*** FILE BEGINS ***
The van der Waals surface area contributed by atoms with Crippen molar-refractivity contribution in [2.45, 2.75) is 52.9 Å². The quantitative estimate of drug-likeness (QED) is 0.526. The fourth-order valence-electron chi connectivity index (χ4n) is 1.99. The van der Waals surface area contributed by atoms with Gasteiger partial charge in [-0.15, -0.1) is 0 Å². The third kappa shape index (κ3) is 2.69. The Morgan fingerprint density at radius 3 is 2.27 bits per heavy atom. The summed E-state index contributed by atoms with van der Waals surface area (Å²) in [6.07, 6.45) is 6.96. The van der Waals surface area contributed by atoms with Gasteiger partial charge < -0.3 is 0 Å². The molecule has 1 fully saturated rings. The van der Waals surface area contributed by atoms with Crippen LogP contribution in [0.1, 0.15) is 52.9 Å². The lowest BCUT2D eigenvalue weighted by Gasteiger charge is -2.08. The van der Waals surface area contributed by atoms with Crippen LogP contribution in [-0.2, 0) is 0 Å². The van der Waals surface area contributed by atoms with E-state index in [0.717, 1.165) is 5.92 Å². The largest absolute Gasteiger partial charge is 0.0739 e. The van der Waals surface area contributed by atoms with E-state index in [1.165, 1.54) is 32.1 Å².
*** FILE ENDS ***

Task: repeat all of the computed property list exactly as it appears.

The van der Waals surface area contributed by atoms with Crippen molar-refractivity contribution in [2.45, 2.75) is 52.9 Å². The quantitative estimate of drug-likeness (QED) is 0.526. The fourth-order valence-electron chi connectivity index (χ4n) is 1.99. The van der Waals surface area contributed by atoms with Gasteiger partial charge in [-0.15, -0.1) is 0 Å². The third kappa shape index (κ3) is 2.69. The Morgan fingerprint density at radius 3 is 2.27 bits per heavy atom. The summed E-state index contributed by atoms with van der Waals surface area (Å²) in [6.07, 6.45) is 6.96. The van der Waals surface area contributed by atoms with Gasteiger partial charge < -0.3 is 0 Å². The molecule has 1 fully saturated rings. The van der Waals surface area contributed by atoms with Crippen LogP contribution in [0.1, 0.15) is 52.9 Å². The lowest BCUT2D eigenvalue weighted by Gasteiger charge is -2.08. The van der Waals surface area contributed by atoms with Crippen LogP contribution in [-0.2, 0) is 0 Å². The van der Waals surface area contributed by atoms with E-state index in [0.717, 1.165) is 5.92 Å². The largest absolute Gasteiger partial charge is 0.0739 e. The van der Waals surface area contributed by atoms with E-state index in [1.165, 1.54) is 32.1 Å².